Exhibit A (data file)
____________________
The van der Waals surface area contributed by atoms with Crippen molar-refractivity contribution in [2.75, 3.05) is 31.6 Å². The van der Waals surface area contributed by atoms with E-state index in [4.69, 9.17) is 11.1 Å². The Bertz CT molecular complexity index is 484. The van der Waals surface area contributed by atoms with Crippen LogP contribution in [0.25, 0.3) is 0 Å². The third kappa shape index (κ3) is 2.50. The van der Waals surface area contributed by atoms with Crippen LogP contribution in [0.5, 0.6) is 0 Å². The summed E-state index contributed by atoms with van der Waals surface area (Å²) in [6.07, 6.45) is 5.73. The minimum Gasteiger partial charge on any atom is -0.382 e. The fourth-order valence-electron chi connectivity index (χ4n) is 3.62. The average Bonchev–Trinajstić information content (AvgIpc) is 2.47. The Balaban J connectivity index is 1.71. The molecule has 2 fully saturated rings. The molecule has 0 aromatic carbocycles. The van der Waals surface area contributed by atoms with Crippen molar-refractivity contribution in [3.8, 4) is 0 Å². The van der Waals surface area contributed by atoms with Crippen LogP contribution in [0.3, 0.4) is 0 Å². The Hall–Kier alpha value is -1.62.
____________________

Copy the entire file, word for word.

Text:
The van der Waals surface area contributed by atoms with Crippen molar-refractivity contribution in [2.75, 3.05) is 31.6 Å². The van der Waals surface area contributed by atoms with E-state index in [4.69, 9.17) is 11.1 Å². The Bertz CT molecular complexity index is 484. The van der Waals surface area contributed by atoms with Crippen LogP contribution in [0.25, 0.3) is 0 Å². The third kappa shape index (κ3) is 2.50. The van der Waals surface area contributed by atoms with Crippen LogP contribution in [0.5, 0.6) is 0 Å². The summed E-state index contributed by atoms with van der Waals surface area (Å²) in [6.07, 6.45) is 5.73. The minimum Gasteiger partial charge on any atom is -0.382 e. The fourth-order valence-electron chi connectivity index (χ4n) is 3.62. The average Bonchev–Trinajstić information content (AvgIpc) is 2.47. The Balaban J connectivity index is 1.71. The molecule has 2 fully saturated rings. The molecule has 0 aromatic carbocycles. The van der Waals surface area contributed by atoms with Crippen molar-refractivity contribution in [3.8, 4) is 0 Å². The van der Waals surface area contributed by atoms with Crippen LogP contribution in [0.3, 0.4) is 0 Å². The Hall–Kier alpha value is -1.62.